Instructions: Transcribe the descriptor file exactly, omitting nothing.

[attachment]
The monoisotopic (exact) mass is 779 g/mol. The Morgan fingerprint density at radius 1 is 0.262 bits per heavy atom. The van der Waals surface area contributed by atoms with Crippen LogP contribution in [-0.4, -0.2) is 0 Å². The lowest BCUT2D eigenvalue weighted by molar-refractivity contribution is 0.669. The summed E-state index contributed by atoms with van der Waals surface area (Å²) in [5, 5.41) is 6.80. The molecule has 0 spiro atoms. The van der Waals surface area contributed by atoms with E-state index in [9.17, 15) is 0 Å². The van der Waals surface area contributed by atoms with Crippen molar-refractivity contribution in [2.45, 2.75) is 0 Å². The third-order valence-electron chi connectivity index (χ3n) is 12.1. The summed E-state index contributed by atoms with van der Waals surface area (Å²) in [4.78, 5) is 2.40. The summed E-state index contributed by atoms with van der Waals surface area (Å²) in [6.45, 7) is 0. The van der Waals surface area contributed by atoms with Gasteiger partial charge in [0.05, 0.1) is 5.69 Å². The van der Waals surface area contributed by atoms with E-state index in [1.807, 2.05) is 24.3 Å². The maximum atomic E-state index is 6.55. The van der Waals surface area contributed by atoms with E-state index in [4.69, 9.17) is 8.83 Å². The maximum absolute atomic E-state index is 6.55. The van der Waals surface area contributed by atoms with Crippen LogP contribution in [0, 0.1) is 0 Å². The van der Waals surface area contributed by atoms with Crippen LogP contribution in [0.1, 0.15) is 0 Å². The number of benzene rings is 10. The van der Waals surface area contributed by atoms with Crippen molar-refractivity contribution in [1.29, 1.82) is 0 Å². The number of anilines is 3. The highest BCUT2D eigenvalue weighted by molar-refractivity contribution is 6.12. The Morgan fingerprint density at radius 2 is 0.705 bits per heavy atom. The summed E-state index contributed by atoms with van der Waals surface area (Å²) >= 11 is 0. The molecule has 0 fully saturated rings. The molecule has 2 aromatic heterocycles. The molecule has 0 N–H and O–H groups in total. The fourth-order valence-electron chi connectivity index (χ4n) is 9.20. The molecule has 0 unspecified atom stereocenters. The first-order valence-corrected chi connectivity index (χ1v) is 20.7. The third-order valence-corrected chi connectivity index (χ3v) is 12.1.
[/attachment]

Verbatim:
The monoisotopic (exact) mass is 779 g/mol. The Morgan fingerprint density at radius 1 is 0.262 bits per heavy atom. The van der Waals surface area contributed by atoms with Crippen LogP contribution in [-0.4, -0.2) is 0 Å². The lowest BCUT2D eigenvalue weighted by molar-refractivity contribution is 0.669. The summed E-state index contributed by atoms with van der Waals surface area (Å²) in [5, 5.41) is 6.80. The molecule has 0 spiro atoms. The van der Waals surface area contributed by atoms with E-state index in [9.17, 15) is 0 Å². The van der Waals surface area contributed by atoms with Crippen molar-refractivity contribution in [2.45, 2.75) is 0 Å². The third-order valence-electron chi connectivity index (χ3n) is 12.1. The summed E-state index contributed by atoms with van der Waals surface area (Å²) in [4.78, 5) is 2.40. The summed E-state index contributed by atoms with van der Waals surface area (Å²) in [6.45, 7) is 0. The van der Waals surface area contributed by atoms with Gasteiger partial charge in [0.05, 0.1) is 5.69 Å². The van der Waals surface area contributed by atoms with E-state index in [1.807, 2.05) is 24.3 Å². The maximum atomic E-state index is 6.55. The van der Waals surface area contributed by atoms with E-state index in [4.69, 9.17) is 8.83 Å². The maximum absolute atomic E-state index is 6.55. The van der Waals surface area contributed by atoms with Crippen LogP contribution in [0, 0.1) is 0 Å². The van der Waals surface area contributed by atoms with Crippen LogP contribution in [0.1, 0.15) is 0 Å². The number of benzene rings is 10. The van der Waals surface area contributed by atoms with Crippen molar-refractivity contribution in [1.29, 1.82) is 0 Å². The number of anilines is 3. The highest BCUT2D eigenvalue weighted by molar-refractivity contribution is 6.12. The Morgan fingerprint density at radius 2 is 0.705 bits per heavy atom. The summed E-state index contributed by atoms with van der Waals surface area (Å²) >= 11 is 0. The molecule has 0 fully saturated rings. The molecule has 2 aromatic heterocycles. The molecule has 0 N–H and O–H groups in total. The fourth-order valence-electron chi connectivity index (χ4n) is 9.20. The molecule has 0 unspecified atom stereocenters. The first-order valence-corrected chi connectivity index (χ1v) is 20.7. The third-order valence-corrected chi connectivity index (χ3v) is 12.1.